Saturday, April 16, 2011

Expressive Urgency: Christopher Rouse at Carnegie Hall

Christopher Rouse: press photograph
A varied and exciting program at Zankel Hall served as my introduction to American composer Christopher Rouse.  A look at his website, with lists of awards, and ringing endorsements from Marin Alsop and John Adams, among others, had convinced me that I was missing out.  I was delighted to discover his intelligent use of eclectic influences in four very different pieces.  Rouse's passionate enthusiasm about music shone as clearly through the works themselves as through his charming conversations on stage.  The audience--diverse, be it noted, in age and ethnicity--responded to the man and his music with eager appreciation.

The rousing Ku-Ka-Ilimoku was the opener, a piece intended to evoke a Hawaiian war god, and also, according to Rouse's comments from the stage, to "bring back the allegro with a vengeance" and inject contemporary composition for percussion with a healthy respect for the principle of "banging the heck out of things."  I loved the creativity of it, and the musicians handled the nuances of tempo, rhythm, and dynamics with verve, as well as banging the heck out of an exciting variety of instruments.  The audience nodded their heads in time, some getting to the edges of their seats.  A student a few seats down from me was making enthusiastic drumming movements in his lap.  When it ended there was shrieking among the applause.

Mary Magdalene: detail from Isenheim Altarpiece
 The next piece, Rotae Passionis, was inspired by the depictions of the Passion by Hieronymus Bosch and Matthias Grünewald; Rouse said he wanted a work that evoked not "the beatific Christ of the Italian Renaissance," but the horror, and the human suffering, found in the works of the Northern artists.  In fourteen movements, following the Stations of the Cross, the work was (at least for me) overwhelming.  It did indeed evoke horror, awe, grief; much of it was earsplittingly brutal (and I do mean to distinguish that from brutally earsplitting.)  The strings shrieked like a mob; brushes snaked like whip strokes across the skin of the drums; the percussionist hammered the nails.  The emotional sincerity of the piece was fierce and unmistakable.  It's not an easy listen, but I'd like to hear it again.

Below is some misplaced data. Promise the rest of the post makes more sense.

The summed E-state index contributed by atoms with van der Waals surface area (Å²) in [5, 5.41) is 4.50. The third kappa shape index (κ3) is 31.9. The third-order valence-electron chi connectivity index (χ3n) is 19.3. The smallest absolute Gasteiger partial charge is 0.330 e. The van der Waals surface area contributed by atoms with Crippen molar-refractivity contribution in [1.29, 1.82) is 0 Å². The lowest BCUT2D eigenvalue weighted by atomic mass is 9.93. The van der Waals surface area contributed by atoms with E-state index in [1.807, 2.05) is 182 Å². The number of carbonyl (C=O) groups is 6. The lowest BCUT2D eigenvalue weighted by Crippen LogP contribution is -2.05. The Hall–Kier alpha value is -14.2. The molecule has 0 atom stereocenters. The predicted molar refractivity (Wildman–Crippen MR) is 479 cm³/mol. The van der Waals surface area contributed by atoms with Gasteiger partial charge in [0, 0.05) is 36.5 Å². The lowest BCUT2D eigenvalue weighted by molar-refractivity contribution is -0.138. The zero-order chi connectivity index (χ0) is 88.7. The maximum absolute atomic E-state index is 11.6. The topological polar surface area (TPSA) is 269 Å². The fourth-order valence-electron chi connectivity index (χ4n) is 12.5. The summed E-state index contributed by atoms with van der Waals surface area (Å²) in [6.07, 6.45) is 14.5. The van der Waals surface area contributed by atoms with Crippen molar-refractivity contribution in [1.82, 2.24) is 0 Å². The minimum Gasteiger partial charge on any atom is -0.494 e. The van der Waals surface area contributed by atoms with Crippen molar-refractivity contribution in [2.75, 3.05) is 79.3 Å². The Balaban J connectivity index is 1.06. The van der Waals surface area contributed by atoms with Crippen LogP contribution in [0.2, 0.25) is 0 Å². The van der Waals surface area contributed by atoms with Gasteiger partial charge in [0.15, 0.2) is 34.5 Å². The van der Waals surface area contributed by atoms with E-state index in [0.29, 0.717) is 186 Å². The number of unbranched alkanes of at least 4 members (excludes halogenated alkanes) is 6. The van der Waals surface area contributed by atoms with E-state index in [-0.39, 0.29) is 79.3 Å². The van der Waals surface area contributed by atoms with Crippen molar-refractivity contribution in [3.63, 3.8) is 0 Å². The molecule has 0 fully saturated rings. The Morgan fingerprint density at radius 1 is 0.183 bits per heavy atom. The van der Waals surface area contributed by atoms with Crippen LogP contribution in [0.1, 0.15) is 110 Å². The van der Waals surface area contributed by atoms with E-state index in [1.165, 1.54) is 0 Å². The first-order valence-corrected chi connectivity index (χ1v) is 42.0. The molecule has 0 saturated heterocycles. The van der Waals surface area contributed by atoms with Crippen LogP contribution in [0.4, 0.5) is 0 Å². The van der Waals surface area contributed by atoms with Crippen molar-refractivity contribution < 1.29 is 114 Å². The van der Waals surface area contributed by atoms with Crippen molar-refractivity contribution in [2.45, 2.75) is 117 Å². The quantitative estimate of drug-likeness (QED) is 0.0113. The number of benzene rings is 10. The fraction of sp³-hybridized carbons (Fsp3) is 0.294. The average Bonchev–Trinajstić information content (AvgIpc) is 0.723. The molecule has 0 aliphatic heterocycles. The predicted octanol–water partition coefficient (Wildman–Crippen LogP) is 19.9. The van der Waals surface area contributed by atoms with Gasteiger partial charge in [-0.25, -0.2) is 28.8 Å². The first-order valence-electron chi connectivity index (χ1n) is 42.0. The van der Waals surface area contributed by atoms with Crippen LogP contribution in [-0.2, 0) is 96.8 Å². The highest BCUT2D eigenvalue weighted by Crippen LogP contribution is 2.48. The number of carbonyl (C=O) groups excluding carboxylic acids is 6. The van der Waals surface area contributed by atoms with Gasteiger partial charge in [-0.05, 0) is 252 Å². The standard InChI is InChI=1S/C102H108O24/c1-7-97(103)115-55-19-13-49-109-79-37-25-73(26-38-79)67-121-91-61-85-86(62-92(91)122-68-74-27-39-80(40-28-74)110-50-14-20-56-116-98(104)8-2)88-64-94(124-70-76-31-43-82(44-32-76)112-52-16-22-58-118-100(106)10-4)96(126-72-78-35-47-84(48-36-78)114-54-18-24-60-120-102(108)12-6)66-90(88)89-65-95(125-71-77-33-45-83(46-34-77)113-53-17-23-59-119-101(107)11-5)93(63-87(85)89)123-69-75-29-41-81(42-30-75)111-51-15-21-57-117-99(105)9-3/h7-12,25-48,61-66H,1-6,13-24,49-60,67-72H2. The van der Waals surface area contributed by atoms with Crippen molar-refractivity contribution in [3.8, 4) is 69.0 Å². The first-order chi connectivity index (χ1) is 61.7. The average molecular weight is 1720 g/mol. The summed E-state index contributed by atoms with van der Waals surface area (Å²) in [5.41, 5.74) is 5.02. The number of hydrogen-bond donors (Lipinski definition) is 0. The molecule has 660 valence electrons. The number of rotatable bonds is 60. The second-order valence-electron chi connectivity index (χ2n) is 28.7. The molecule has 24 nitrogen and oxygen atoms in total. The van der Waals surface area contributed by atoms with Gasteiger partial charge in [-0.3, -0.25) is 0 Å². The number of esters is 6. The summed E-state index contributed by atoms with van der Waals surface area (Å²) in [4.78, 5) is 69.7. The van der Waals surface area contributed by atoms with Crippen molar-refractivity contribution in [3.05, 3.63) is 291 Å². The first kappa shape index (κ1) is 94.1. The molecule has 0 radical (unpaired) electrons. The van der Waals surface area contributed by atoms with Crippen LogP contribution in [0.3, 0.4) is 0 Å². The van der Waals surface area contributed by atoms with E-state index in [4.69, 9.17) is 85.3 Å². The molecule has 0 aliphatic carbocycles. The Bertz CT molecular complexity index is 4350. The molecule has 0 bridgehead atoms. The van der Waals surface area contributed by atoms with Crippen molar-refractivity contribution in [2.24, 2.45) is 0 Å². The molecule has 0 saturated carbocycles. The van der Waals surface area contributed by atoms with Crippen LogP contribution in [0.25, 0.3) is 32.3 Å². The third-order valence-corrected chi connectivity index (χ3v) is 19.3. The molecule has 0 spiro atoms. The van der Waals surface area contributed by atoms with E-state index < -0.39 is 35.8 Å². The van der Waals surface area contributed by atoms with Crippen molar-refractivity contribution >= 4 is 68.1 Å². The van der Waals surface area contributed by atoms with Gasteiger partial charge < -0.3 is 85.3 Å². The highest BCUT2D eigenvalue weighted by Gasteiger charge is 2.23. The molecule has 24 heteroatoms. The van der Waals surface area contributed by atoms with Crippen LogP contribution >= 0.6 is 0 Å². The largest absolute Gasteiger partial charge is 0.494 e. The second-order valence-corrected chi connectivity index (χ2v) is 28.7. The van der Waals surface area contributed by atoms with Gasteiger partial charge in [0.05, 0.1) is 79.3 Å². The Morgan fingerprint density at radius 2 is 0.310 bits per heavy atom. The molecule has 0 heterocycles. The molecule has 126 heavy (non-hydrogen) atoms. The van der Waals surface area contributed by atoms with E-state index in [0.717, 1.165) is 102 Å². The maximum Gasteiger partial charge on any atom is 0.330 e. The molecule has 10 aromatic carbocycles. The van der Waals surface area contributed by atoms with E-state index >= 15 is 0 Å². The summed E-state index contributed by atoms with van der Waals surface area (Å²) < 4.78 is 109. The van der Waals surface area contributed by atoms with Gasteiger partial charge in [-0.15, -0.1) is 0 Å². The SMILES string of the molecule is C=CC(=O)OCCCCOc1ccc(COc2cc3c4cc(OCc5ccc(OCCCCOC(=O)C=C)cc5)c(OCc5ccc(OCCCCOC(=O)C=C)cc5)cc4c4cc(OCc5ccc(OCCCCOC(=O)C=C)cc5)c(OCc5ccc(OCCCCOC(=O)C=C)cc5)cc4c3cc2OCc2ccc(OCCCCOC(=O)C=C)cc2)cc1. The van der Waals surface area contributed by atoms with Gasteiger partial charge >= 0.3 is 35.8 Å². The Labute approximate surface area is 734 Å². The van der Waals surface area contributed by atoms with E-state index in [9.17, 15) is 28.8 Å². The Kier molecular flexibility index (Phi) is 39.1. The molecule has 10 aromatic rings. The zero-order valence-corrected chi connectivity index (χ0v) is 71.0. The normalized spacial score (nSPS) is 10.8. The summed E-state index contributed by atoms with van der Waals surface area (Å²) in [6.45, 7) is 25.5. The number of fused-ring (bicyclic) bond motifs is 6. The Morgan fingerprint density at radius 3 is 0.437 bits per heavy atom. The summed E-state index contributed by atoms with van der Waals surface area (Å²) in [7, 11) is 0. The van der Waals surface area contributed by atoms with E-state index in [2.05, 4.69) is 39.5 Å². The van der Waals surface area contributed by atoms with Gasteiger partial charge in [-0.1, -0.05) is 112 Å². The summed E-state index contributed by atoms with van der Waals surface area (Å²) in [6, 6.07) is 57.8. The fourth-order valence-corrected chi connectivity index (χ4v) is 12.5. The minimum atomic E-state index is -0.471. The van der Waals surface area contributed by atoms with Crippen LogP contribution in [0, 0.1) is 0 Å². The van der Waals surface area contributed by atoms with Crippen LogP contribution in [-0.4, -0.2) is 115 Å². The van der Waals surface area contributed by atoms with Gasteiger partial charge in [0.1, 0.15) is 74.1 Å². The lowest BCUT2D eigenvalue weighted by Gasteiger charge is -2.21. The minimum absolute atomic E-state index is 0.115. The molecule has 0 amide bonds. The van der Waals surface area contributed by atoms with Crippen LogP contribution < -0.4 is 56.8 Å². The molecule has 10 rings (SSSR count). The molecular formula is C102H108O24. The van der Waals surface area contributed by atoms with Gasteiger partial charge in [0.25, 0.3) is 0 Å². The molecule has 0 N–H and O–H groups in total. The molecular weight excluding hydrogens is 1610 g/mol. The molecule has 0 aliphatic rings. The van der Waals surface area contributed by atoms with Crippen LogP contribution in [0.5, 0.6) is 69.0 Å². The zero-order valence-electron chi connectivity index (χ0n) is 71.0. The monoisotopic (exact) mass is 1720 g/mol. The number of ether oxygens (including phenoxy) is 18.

After the head-clearing interval, the Calder Quartet performed the New York premiere of Rouse's String Quartet No. 3 with both virtuosity--a word much bandied in the program notes--and verve.  Dizzying speeds and complex rhythms (at least to my untrained ear) characterized much of it, but there were also opportunities for the players to display lyricism.  The thoroughness of the program notes was admirable; I still felt a little lost, but I think perhaps this was the desired effect?  I kept hearing echoes of Tristan and Bluebeard.  The Calder Quartet had great sound and displayed great skill.  Here Christopher Rouse explains it better, with some excerpts of the piece.  Concluding the concert was "Compline," a 1996 work, which Rouse singled out in his remarks for having been the first piece in several years he had been able to compose while not in the shadow of a loved one's death.  From the title, I had simplistically expected something lyric and largo.  What I got was a "Compline" of complex textures, very much aware of the sorrows of the world and the snares of the devil, of the myriad ways humans clamor to distract ourselves from darkness and death, but also looking forward to the light of eternity.  The busy chatter of the opening was quieted by bells; a cello spoke with a voice that could have been that of a priest.  There was still a great deal of tumult, but it eventually emerged into a radiant peace.

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